1. “It’s a terrible set, not a terrible room.”
There’s something strange about Joan River’s Internet talk show, “In Bed with Joan.” Maybe it’s strange that the show exists, or maybe it’s strange how seriously Joan takes the web series — that she earnestly seems to believe it will lead to a new period of fame and critical acceptance. As if we aren’t already living in that new period, and that “In Bed with Joan” is only possible because she’s back on top as a comic legend, even a national treasure. Or maybe it’s just the wallpaper and duvet.
“In Bed with Joan” is filmed in a basement bedroom of Melissa Rivers’s house in Malibu. The laundry room doubles as a green room. Joan introduces her guests by asking them to come out of her closet, then invites them to lie down next to her on her full-size bed.
But they also lie under a reddish-orange sign that reads “In Bed with Joan,” next to french doors with a nighttime “view” of the New York skyline. In the second episode, Nick Kroll asked if the view is of the South Street Seaport, which would place the “studio” somewhere in the New York harbor.
On the first episode, Sarah Silverman repeatedly insulted the set, saying how depressing it was to be there and to discover that hosting an Internet talk show in your daughter’s basement was “making it.” You can’t quite decide if Silverman is joking, maybe because Silverman can’t decide if Joan is joking, if the aesthetics of the show — the weird incongruity between the actual bed, the massive sign, the fake New York skyline, and the audience of three-to-four people perched on the steps — are all one big joke. As Melissa Rivers put it, “It’s a terrible set, not a terrible room.”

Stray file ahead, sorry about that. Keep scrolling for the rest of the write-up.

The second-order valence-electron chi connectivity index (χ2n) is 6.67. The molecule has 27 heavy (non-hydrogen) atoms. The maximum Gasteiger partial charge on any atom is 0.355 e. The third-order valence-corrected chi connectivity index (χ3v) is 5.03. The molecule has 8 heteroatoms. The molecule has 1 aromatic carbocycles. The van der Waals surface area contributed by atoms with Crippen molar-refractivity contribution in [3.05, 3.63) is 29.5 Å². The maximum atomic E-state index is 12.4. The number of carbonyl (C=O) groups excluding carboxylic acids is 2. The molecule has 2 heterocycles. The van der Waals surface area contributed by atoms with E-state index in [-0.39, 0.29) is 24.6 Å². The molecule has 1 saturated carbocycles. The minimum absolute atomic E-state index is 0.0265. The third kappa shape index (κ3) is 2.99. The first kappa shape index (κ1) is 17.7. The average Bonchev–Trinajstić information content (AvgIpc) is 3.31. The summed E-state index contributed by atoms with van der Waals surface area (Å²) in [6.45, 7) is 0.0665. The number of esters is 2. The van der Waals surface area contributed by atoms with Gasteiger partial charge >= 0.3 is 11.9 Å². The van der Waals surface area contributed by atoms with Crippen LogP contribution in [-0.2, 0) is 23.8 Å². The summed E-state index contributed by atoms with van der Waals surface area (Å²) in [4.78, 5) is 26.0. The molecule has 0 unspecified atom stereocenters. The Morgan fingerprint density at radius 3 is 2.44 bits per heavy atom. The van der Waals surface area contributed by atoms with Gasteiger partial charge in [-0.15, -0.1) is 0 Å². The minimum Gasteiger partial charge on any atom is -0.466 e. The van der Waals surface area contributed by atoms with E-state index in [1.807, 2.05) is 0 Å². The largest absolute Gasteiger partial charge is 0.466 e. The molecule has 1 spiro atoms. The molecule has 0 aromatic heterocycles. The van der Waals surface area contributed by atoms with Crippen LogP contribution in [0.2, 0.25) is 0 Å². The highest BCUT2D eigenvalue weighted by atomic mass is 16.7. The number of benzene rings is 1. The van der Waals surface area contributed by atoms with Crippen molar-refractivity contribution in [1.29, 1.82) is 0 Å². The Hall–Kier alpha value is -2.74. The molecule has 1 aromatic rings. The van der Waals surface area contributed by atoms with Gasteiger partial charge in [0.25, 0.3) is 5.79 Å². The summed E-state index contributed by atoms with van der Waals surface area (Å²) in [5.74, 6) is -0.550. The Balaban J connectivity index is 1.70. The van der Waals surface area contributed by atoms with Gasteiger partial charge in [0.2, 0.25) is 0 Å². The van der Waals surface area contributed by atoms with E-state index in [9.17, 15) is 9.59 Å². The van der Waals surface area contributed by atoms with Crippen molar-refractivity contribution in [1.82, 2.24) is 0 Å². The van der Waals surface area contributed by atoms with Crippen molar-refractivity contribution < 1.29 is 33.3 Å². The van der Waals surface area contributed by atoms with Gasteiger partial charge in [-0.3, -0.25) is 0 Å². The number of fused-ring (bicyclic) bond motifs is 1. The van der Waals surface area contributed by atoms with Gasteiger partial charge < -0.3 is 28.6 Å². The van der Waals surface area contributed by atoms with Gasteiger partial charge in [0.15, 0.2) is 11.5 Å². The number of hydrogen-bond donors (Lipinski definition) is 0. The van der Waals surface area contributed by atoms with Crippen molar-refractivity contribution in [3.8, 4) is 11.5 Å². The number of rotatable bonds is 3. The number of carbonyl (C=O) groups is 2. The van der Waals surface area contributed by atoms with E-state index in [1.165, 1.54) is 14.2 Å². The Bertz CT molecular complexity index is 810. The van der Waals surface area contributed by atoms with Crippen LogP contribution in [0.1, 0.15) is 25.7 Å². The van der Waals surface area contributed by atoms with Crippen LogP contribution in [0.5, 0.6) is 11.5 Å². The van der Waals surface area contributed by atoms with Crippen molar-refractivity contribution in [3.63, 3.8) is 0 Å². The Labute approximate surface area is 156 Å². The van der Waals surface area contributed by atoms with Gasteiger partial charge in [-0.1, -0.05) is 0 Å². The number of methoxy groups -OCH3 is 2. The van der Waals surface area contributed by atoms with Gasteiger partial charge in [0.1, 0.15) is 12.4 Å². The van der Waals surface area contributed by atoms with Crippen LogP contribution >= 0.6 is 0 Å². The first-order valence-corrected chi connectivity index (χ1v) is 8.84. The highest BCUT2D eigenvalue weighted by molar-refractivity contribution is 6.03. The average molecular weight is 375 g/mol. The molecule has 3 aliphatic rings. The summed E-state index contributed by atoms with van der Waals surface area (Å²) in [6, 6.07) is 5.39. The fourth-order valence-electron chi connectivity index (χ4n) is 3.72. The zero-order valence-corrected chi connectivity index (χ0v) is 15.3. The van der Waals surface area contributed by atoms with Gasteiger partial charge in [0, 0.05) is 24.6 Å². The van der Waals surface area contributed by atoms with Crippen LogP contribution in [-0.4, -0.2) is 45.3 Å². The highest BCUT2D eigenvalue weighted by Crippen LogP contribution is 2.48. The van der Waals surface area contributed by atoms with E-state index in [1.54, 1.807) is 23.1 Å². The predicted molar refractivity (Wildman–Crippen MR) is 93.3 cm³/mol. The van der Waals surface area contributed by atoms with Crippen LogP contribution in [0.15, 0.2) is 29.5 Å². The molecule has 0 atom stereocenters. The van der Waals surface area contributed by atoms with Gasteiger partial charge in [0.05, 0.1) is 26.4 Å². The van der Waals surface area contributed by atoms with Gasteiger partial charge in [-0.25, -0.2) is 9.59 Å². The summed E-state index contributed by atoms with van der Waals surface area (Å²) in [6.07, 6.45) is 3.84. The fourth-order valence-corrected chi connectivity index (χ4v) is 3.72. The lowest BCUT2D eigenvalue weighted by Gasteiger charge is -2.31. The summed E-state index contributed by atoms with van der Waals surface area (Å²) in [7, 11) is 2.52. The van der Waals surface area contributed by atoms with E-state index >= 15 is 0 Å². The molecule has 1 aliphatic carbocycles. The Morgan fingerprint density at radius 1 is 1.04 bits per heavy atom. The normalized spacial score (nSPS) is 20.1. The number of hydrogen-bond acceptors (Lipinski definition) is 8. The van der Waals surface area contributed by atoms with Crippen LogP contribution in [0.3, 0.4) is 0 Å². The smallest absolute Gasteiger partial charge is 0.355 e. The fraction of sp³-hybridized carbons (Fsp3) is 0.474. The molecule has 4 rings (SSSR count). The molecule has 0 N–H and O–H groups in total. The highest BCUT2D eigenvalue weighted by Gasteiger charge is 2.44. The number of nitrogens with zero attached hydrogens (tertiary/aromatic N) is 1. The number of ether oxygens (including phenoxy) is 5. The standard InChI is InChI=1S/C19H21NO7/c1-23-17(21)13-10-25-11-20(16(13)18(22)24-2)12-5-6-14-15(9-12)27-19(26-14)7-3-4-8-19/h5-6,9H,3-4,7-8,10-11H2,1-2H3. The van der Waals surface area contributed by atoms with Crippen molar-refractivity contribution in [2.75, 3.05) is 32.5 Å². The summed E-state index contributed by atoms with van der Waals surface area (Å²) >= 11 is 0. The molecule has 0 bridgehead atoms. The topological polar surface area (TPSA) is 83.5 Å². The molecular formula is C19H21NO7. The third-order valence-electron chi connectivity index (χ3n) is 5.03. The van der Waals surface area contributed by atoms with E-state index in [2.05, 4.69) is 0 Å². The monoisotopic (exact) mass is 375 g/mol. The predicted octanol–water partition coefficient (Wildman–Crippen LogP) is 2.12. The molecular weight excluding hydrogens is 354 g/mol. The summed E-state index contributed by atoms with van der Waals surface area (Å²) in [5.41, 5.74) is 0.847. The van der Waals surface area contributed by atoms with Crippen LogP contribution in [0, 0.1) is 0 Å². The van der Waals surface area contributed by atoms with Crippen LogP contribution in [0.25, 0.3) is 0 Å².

Everything that’s strange about “In Bed with Joan,” starts with that room. Joan Rivers has decided to make a low-budget online talk show, but Joan Rivers cannot make a low-budget online talk show. She cannot admit that the show is filmed in a Malibu basement; she has to pretend that it’s produced in glamorous New York City. She isn’t content to film conversations with friends or comics, like Jerry Seinfeld does on his web series “Comedians in Cars Getting Coffee.” Joan Rivers needs to have a team of writers help her compose jokes and formal interview questions. Joan Rivers needs “In Bed with Joan” to be something larger than it really is. Joan Rivers needs “In Bed with Joan” to be a full-size Talk Show, maybe to continue making up for a creative failure that she’s long since made-up for, one that few people remember. Maybe she does it because few people remember.